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Twelve information gifts for members: getting the most from library resources

16 Dec 2022

Corinne Hogan

As the festive season reaches full swing and a New Year dawns we thought we’d have a review of some of the information we’ve brought to your attention throughout the year. While these highlights are year-round for members, we thought we’d remind you of long-standing tools and more recent additions to our Library offering, ready for you to take advantage of when you need them. And if all of this is already old news to you (Great!), check out our member blog in 2023 for new ways to get the best from your online resources and library services.

1. Acland’s Video Atlas of Human Anatomy

The video atlas was created by Dr Robert Acland and is described appreciatively by those who’ve used it as an invaluable learning tool where a meticulous approach is brought to the excellent dissections of applied operative anatomy. Members have described it as ‘incredibly useful as part of MRCS preparation’. Learn more about this valuable resource in our blog post.

Acland's Video Atlas of Human Anatomy: main menu

2. Explore our ebook collections

On top of the brilliant full text ebook collection we provide to you via Clincalkey we now also provide members with two additional ebook collections: Health Library Orthopaedic Surgery and Health Library Surgery. The collections provide over 40 text books in each collection along with more than 600 videos, 450 cases and, in the case of the surgical collection, 3,000 questions to tackle to help enrich your learning. For more information see the LWW Ebook Fact Sheet (PDF).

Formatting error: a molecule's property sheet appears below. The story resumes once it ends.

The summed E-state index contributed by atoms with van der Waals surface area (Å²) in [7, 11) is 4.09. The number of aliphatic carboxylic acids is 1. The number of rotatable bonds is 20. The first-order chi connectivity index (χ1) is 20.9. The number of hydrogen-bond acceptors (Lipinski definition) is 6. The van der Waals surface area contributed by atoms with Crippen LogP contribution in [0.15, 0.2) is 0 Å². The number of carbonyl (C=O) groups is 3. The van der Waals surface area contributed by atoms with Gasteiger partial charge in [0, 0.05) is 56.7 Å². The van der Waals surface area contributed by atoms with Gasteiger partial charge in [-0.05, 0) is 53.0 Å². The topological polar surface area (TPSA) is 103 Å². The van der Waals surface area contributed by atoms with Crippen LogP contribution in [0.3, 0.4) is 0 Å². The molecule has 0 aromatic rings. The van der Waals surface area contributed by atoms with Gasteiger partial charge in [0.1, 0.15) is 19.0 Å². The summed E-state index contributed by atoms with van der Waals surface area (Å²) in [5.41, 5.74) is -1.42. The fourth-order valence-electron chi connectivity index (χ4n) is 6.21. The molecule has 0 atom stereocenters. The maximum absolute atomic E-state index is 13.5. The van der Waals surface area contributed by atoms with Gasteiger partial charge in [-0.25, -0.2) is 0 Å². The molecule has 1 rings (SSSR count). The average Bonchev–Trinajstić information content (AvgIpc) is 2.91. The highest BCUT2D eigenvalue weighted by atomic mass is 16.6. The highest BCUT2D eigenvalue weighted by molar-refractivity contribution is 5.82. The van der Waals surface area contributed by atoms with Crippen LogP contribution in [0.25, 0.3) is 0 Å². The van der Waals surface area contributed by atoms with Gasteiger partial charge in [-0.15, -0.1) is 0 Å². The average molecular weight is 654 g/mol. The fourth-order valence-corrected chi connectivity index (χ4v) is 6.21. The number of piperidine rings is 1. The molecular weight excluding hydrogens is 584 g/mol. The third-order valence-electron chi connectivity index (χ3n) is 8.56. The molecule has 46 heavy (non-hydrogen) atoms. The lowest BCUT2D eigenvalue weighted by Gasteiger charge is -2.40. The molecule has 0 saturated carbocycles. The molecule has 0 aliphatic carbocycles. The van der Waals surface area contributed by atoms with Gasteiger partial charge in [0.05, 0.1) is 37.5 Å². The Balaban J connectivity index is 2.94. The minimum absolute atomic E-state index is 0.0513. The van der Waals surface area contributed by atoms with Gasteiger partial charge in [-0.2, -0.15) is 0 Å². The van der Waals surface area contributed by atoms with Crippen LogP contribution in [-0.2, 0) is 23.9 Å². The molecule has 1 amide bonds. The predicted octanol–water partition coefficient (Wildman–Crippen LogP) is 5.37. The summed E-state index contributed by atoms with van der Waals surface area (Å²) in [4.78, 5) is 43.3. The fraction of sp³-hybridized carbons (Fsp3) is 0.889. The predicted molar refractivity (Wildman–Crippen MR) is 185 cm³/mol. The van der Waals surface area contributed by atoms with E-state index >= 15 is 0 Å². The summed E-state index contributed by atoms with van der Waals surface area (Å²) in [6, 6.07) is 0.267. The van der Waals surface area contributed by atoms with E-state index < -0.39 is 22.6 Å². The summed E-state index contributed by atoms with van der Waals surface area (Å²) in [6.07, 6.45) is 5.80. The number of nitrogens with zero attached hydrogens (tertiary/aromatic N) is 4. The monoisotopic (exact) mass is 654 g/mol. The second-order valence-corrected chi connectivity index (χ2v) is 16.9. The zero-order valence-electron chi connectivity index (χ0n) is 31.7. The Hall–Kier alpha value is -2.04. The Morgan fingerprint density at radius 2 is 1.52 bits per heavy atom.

Phone and books

3. Are you using ClinicalKey?

We enthuse about this resource on the regular, it is, after all, our most used platform and is absolutely chock full of useful articles, ebooks, videos, images and other resources. Your most used journals in the last year on the platform are here:

Most used titles in the last 12 months (Dec 2021 to Nov 2022)

See what we’ve been shouting about if you haven’t already…

Try ClinicalKey patient information templates

ClinicalKey is, among other things, a useful clinical search engine. It boasts a wide range of resources across various specialties and the different stages of the patient journey: from assessment and diagnosis, through treatment and managing complications, to discharge information and patient education. Read more to find out if it would it help you and your patients.

Patient Education: 10 Things You Can Do to Manage Your COVID-19 Symptoms at Home

Images for Academic Presentations: Using ClinicalKey

Ever thought how useful your own image and video collection of saved content would be for presentations – but thought it would be too long-winded to learn how to use it effectively? Wrong! ClinicalKey’s is reliably simple, relevant and well organised. Remove the worry of dull and uninspiring text-heavy presentations by exploring here.

Saved image collection in ClinicalKey

4. Other clinical databases

As a member you also have access to further useful clinical databases as follows:


Trip (which stands for 'turning research into practice') has been online since 1997 and in that time has developed into a high quality source of evidence-based content. Their guiding principle is to help the user ‘Find evidence fast’.

As well as research evidence the platform allows clinicians to search across other content types including images, videos, patient information leaflets, educational courses and news.